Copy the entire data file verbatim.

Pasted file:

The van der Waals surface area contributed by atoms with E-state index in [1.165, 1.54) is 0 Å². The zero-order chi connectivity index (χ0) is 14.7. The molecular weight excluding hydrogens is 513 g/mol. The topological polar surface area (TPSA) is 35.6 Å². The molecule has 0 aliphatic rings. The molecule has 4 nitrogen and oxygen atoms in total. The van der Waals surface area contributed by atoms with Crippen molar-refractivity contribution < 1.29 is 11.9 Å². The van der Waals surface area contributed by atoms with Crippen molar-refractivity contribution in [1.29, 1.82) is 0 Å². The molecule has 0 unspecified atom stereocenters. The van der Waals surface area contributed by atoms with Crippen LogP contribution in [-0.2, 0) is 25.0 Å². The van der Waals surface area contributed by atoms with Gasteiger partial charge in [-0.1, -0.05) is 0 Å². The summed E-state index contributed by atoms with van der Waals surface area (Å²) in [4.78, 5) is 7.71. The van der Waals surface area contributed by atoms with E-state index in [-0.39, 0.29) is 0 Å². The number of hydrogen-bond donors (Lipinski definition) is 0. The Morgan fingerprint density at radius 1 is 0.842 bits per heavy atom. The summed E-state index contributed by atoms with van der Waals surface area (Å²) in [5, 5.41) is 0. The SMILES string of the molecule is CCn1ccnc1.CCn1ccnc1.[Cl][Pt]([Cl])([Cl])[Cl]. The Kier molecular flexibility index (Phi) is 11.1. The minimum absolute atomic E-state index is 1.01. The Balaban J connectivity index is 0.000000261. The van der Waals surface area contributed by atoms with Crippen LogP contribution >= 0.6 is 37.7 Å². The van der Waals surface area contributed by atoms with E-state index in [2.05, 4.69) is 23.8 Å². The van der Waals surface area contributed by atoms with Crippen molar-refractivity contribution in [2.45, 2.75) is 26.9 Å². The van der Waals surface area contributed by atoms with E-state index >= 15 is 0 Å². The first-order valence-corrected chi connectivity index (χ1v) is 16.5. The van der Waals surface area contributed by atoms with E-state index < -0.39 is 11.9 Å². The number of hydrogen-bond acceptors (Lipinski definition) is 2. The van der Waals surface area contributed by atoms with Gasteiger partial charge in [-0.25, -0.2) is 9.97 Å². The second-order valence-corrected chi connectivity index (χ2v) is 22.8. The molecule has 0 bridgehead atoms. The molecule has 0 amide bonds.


The van der Waals surface area contributed by atoms with E-state index in [1.165, 1.54) is 0 Å². The zero-order chi connectivity index (χ0) is 14.7. The molecular weight excluding hydrogens is 513 g/mol. The topological polar surface area (TPSA) is 35.6 Å². The molecule has 0 aliphatic rings. The molecule has 4 nitrogen and oxygen atoms in total. The van der Waals surface area contributed by atoms with Crippen molar-refractivity contribution < 1.29 is 11.9 Å². The van der Waals surface area contributed by atoms with Crippen molar-refractivity contribution in [1.29, 1.82) is 0 Å². The molecule has 0 unspecified atom stereocenters. The van der Waals surface area contributed by atoms with Crippen LogP contribution in [-0.2, 0) is 25.0 Å². The van der Waals surface area contributed by atoms with Gasteiger partial charge in [-0.1, -0.05) is 0 Å². The summed E-state index contributed by atoms with van der Waals surface area (Å²) in [4.78, 5) is 7.71. The van der Waals surface area contributed by atoms with E-state index in [-0.39, 0.29) is 0 Å². The number of hydrogen-bond donors (Lipinski definition) is 0. The Morgan fingerprint density at radius 1 is 0.842 bits per heavy atom. The summed E-state index contributed by atoms with van der Waals surface area (Å²) in [5, 5.41) is 0. The SMILES string of the molecule is CCn1ccnc1.CCn1ccnc1.[Cl][Pt]([Cl])([Cl])[Cl]. The Kier molecular flexibility index (Phi) is 11.1. The minimum absolute atomic E-state index is 1.01. The Balaban J connectivity index is 0.000000261. The van der Waals surface area contributed by atoms with Crippen LogP contribution >= 0.6 is 37.7 Å². The van der Waals surface area contributed by atoms with E-state index in [2.05, 4.69) is 23.8 Å². The van der Waals surface area contributed by atoms with Crippen molar-refractivity contribution in [2.45, 2.75) is 26.9 Å². The van der Waals surface area contributed by atoms with E-state index >= 15 is 0 Å². The first-order valence-corrected chi connectivity index (χ1v) is 16.5. The van der Waals surface area contributed by atoms with E-state index < -0.39 is 11.9 Å². The number of hydrogen-bond acceptors (Lipinski definition) is 2. The van der Waals surface area contributed by atoms with Gasteiger partial charge in [-0.25, -0.2) is 9.97 Å². The second-order valence-corrected chi connectivity index (χ2v) is 22.8. The molecule has 0 bridgehead atoms. The molecule has 0 amide bonds.